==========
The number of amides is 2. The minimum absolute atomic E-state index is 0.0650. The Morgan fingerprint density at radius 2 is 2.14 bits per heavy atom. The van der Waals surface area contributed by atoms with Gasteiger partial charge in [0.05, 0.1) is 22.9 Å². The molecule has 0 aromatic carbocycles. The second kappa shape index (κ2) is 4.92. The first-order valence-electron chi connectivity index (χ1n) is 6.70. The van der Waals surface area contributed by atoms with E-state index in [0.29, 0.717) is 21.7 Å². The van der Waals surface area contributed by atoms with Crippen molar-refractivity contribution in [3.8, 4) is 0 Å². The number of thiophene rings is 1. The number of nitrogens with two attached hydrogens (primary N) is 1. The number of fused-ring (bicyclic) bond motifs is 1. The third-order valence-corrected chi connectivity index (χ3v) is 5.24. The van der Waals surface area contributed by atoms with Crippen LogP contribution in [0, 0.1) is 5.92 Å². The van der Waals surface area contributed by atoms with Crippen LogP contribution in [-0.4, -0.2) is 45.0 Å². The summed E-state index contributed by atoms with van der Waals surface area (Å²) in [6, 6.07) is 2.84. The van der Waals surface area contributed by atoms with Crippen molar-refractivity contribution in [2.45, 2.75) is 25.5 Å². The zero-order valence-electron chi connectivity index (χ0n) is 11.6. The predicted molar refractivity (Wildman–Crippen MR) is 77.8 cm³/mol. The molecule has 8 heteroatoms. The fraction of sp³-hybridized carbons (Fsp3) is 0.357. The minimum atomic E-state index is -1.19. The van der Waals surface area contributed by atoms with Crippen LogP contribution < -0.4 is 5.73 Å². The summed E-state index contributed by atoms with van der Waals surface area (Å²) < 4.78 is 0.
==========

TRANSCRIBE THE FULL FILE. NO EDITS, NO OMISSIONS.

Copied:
The number of amides is 2. The minimum absolute atomic E-state index is 0.0650. The Morgan fingerprint density at radius 2 is 2.14 bits per heavy atom. The van der Waals surface area contributed by atoms with Gasteiger partial charge in [0.05, 0.1) is 22.9 Å². The molecule has 0 aromatic carbocycles. The second kappa shape index (κ2) is 4.92. The first-order valence-electron chi connectivity index (χ1n) is 6.70. The van der Waals surface area contributed by atoms with E-state index in [0.29, 0.717) is 21.7 Å². The van der Waals surface area contributed by atoms with Crippen molar-refractivity contribution in [3.8, 4) is 0 Å². The number of thiophene rings is 1. The number of nitrogens with two attached hydrogens (primary N) is 1. The number of fused-ring (bicyclic) bond motifs is 1. The third-order valence-corrected chi connectivity index (χ3v) is 5.24. The van der Waals surface area contributed by atoms with Crippen LogP contribution in [0, 0.1) is 5.92 Å². The van der Waals surface area contributed by atoms with Crippen LogP contribution in [-0.4, -0.2) is 45.0 Å². The summed E-state index contributed by atoms with van der Waals surface area (Å²) in [6, 6.07) is 2.84. The van der Waals surface area contributed by atoms with Crippen molar-refractivity contribution in [2.45, 2.75) is 25.5 Å². The zero-order valence-electron chi connectivity index (χ0n) is 11.6. The predicted molar refractivity (Wildman–Crippen MR) is 77.8 cm³/mol. The molecule has 8 heteroatoms. The fraction of sp³-hybridized carbons (Fsp3) is 0.357. The minimum atomic E-state index is -1.19. The van der Waals surface area contributed by atoms with Crippen LogP contribution < -0.4 is 5.73 Å². The summed E-state index contributed by atoms with van der Waals surface area (Å²) < 4.78 is 0.